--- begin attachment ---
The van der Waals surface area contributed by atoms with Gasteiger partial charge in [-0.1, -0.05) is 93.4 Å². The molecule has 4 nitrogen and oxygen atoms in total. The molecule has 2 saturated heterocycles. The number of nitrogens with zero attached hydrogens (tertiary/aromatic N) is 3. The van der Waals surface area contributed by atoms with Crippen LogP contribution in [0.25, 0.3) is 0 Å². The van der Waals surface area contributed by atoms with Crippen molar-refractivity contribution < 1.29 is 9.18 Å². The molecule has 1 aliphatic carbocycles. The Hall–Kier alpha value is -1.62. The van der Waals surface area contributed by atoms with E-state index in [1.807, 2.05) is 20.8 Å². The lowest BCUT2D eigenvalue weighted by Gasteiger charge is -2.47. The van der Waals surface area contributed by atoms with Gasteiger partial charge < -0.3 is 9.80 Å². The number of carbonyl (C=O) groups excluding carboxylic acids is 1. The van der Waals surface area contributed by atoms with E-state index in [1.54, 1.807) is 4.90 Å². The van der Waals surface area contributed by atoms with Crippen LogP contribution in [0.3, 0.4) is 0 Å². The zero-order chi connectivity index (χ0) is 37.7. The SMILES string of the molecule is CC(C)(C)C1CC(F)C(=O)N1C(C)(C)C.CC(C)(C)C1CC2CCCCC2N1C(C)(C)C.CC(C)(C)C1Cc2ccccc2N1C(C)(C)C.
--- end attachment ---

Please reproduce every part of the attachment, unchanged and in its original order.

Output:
The van der Waals surface area contributed by atoms with Gasteiger partial charge in [-0.1, -0.05) is 93.4 Å². The molecule has 4 nitrogen and oxygen atoms in total. The molecule has 2 saturated heterocycles. The number of nitrogens with zero attached hydrogens (tertiary/aromatic N) is 3. The van der Waals surface area contributed by atoms with Crippen LogP contribution in [0.25, 0.3) is 0 Å². The van der Waals surface area contributed by atoms with Crippen molar-refractivity contribution < 1.29 is 9.18 Å². The molecule has 1 aliphatic carbocycles. The Hall–Kier alpha value is -1.62. The van der Waals surface area contributed by atoms with E-state index in [1.807, 2.05) is 20.8 Å². The lowest BCUT2D eigenvalue weighted by Gasteiger charge is -2.47. The van der Waals surface area contributed by atoms with Gasteiger partial charge < -0.3 is 9.80 Å². The number of carbonyl (C=O) groups excluding carboxylic acids is 1. The van der Waals surface area contributed by atoms with E-state index in [1.54, 1.807) is 4.90 Å². The van der Waals surface area contributed by atoms with Crippen LogP contribution in [0.3, 0.4) is 0 Å². The zero-order chi connectivity index (χ0) is 37.7. The SMILES string of the molecule is CC(C)(C)C1CC(F)C(=O)N1C(C)(C)C.CC(C)(C)C1CC2CCCCC2N1C(C)(C)C.CC(C)(C)C1Cc2ccccc2N1C(C)(C)C.